For Gaia Machina, the main story arc was really simple and clean so I could build the effects and mood out of that. In the case of Small matters of the heart, I was still not done with refining the story when we had to release, which to me is quite annoying since it turned into such a story driven intro.


Then what is Approximate’s general demomaking process? Music first? Title first? Could you explain to us a bit more?

In the past we started with the technology. I worked on 64k code and graphics and Meaty worked on the synth code. We have always tried but never succeeded in having an iterative process between music and graphics, even though we have planned to do that for quite some time. In the case of Gaia Machina, the music was completed at the party. So I spent a lot of time before the deadline to adapt the graphics to the music.

For Small matters of the heart, we had a bit more time before the party since Velo had a test version some weeks before the release. Although that time I was a bit caught up in trying to finish the code and story in time to actually sync the music properly. When it comes to the title, it has historically been decided a couple of hours before the deadline.


And where do you get the inspiration for the demos?

Most of ideas come when I’m biking, walking in nature or travelling to somewhere. The times when I get new impressions are when I am not actually using my computer but just let the mind wander.


Do you do anything particular while working on the demo? Listening music, drinking beers…

When it comes to actual coding and design process, I always listen to music while I’m working. I kind of need it. I feel I do the best coding late at night when you are all alone with some really good music and can just be completely “in the zone” without any risk of interruption. Beer is mostly used when we do brainstorming about new ideas or are stressed before demoparty deadlines :-)


Haha, so you start the party a bit earlier than everyone else :) What program do you use to make demo? Do you use your own tool?

For 64k development we are using a tool I have developed from the ground up based on C++ and OpenGL, that allows easy editing of contents such as textures, meshes, scenes, lighting, shaders etc. as well as optimising the data to please the packer. For music we have been using Meaty’s Mapprox synth that have a VST interface, which we usually use in combination with Renoise.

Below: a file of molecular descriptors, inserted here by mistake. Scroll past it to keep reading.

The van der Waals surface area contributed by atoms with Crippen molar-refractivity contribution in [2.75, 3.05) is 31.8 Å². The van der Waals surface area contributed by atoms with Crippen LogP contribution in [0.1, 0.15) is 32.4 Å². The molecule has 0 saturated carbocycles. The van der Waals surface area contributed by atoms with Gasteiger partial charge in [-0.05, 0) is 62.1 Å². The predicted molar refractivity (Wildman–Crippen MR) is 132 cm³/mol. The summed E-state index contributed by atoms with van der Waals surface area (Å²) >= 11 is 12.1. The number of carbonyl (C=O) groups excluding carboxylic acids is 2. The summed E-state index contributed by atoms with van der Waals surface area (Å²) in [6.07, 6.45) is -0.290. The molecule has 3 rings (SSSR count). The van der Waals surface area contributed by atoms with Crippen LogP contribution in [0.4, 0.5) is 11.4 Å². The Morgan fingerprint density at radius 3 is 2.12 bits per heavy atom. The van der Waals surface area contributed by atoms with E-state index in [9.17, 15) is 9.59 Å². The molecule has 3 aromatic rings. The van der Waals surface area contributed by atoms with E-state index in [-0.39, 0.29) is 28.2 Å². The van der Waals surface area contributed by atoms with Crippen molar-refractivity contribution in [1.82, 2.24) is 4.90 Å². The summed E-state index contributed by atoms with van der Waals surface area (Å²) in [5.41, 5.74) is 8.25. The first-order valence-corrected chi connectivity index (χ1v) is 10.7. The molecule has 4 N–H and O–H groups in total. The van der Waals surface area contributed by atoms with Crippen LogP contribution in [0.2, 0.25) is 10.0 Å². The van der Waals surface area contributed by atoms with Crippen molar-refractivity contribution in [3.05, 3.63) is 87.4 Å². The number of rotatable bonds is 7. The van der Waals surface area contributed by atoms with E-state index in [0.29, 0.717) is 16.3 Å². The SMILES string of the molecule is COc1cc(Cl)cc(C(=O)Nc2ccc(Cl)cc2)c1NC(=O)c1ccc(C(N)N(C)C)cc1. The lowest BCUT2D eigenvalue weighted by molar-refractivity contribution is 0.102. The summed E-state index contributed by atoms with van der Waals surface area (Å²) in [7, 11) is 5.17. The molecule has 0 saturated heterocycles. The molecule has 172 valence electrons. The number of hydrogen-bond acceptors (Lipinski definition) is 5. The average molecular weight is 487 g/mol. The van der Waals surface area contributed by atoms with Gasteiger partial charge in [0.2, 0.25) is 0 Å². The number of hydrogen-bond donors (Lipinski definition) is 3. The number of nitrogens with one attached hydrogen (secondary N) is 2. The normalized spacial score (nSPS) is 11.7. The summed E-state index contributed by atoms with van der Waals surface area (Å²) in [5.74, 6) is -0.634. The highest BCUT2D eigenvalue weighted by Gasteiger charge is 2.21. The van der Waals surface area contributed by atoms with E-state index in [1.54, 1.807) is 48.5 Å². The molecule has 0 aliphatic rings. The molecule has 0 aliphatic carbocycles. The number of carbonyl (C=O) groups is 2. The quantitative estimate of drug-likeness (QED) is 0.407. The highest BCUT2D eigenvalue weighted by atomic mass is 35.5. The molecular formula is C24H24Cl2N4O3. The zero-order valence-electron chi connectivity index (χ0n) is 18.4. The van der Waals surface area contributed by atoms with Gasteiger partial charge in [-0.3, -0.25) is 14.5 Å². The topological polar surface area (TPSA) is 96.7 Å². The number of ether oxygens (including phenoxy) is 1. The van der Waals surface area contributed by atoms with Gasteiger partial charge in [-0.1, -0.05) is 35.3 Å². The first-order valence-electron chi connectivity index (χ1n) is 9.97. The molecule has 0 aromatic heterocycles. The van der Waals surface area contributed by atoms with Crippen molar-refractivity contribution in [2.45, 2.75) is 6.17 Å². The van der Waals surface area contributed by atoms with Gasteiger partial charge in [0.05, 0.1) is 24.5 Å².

You’ve been releasing quite a many 64K demos. Why? What’s the appeal in 64k?

I love making 64k since they for me have the perfect tradeoff between size limits and design freedom. I can sit and do design quite freely in a tool and it’s easier to avoid that sterile math feeling that is so easy to get in with 4k. I also enjoy making the tools themselves, and 64k tools are pretty fun to make.


64k demo "ephemera" by Approximate (2009)


So you like 64k from making its tool… wow :) By the way, how do you get into the programming field?

I have always been interested in graphics and design. I found out quite early that it was more fun to create my own games than to play what others have made. And then I found out that the most fun part of the game programming was graphics programming and I have been stuck with it since then.


And when and how did you discover demoscene?

I was introduced to the demoscene in mid-90s. My first contact with the scene was through various cracktros that I watched, then being introduced to modules and Fast Tracker 2 and programming tutorials by sceners. I also read about the demoscene and demoparties in various computer magazines, especially the computer magazine “Tekno”. The first party I attended was Compusphere 1997 held in my hometown.


Ok, then shall we go on to this classic question? Your favorite demo, memorable demo, demo that changed your life… anything. Tell us a demo which is special to you.

The demo production that has affected me the most is probably “fr-08: .the .product” [video] by Farbrausch since that was what triggered my interest in 64k scene. I thought it was amazing when I first saw it and I got so inspired by reading the “making of” that I could not stop thinking about creating my own 64k. Other 64k that have also inspired me are “Project Genesis [video] by Conspiracy, “Paradise [video] by Rgba, “Zoom 3” [videoby AND, “Panic Room [video] by Fairlight and many others.